He cited as an example the town of Masantol, Pampanga, which has been experiencing an uninterrupted cycle of flooding.

Dominguez also said that over the last decade, the Philippines incurred losses and damages estimated at about P506 billion from climate-related hazards, which is a “staggering amount” equivalent to an annual average of about P50 billion.

In 2021, damage to infrastructure and agriculture from Typhoon ‘Odette’ alone ballooned to about P25 billion.

“Clearly, climate change is a real threat and a daily reality for the Philippines. For us, turning back the effects of climate change is a matter of survival,” Dominguez said.

As the President’s official representative to the Climate Change Commission (CCC), Dominguez said he is “very determined” to shift the country’s focus from “merely theorizing and talking about climate change, to implementing practical and doable projects on the ground to mitigate its destructive effects.”

Dominguez said that even though the Philippines contributes only 0.3 percent to the global greenhouse gas emissions (GHG), it had boldly committed to reduce these by 75 percent in 2030, which will be done through actionable projects—to demonstrate to the world how an emerging economy yet climate-vulnerable country can lead in the fight to save the planet.

“In the last COP26 (26th United Nations Climate Change Conference of the Parties) meeting in Glasgow, the Philippine delegation sternly reminded the wealthier economies about their commitment to provide US$100 billion in climate financing. The response we received was disappointing. The Western countries that agreed to raise the funds seem to require three more years to work out the details and parameters of the concept,” Dominguez said.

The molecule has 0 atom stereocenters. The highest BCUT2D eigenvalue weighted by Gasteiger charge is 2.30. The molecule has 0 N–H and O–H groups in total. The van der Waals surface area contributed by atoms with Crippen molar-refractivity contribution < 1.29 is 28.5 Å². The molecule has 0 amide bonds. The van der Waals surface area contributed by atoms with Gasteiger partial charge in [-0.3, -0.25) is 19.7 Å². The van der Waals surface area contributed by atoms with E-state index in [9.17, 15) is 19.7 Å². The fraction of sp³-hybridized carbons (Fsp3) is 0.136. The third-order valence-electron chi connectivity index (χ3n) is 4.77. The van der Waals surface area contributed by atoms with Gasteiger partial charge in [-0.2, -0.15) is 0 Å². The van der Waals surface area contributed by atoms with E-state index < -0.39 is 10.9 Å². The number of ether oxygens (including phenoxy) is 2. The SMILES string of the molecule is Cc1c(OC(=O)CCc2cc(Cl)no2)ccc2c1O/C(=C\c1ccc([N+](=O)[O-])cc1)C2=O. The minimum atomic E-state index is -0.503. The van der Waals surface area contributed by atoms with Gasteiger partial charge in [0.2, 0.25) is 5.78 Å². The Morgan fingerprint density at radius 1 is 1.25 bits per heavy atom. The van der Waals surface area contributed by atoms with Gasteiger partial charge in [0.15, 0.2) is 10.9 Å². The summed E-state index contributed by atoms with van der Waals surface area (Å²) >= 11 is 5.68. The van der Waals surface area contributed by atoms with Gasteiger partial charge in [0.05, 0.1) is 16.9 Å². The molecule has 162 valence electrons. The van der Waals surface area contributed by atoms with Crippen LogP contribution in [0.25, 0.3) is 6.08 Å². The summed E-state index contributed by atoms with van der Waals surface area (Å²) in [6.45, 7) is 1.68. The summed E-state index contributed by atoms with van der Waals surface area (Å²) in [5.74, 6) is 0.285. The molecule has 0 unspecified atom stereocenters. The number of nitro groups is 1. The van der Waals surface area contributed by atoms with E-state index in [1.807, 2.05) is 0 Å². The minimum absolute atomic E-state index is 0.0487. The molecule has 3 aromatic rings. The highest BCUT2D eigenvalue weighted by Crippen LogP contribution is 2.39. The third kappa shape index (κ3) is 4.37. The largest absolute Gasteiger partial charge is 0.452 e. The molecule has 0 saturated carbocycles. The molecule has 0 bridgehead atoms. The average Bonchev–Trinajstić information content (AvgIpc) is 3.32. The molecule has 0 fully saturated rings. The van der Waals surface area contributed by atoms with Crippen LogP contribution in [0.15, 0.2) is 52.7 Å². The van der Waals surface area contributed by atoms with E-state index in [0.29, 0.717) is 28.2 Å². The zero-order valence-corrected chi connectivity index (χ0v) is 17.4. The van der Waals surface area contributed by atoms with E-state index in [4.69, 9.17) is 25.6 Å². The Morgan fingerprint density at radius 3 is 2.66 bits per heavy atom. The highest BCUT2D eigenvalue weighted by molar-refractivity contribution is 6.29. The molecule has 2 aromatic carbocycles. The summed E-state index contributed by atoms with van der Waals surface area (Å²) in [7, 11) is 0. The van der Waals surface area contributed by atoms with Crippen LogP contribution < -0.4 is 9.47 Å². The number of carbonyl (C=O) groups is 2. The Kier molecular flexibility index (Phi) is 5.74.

Ironically, these industrialized economies were the countries that polluted and continue to pollute the planet, emitting the world’s greatest volume of GHG emissions, he noted.

Dominguez said the Philippines is determined to move ahead with fulfilling its climate ambitions, “on its own, if necessary,” although he pointed out that as an emerging economy, the country cannot fully achieve its carbon-reduction commitments without financial support from wealthier countries.

To proceed with its climate ambition and pave the way for the green bonds’ issuance, the government inaugurated its Sustainable Finance Framework last year, said Dominguez.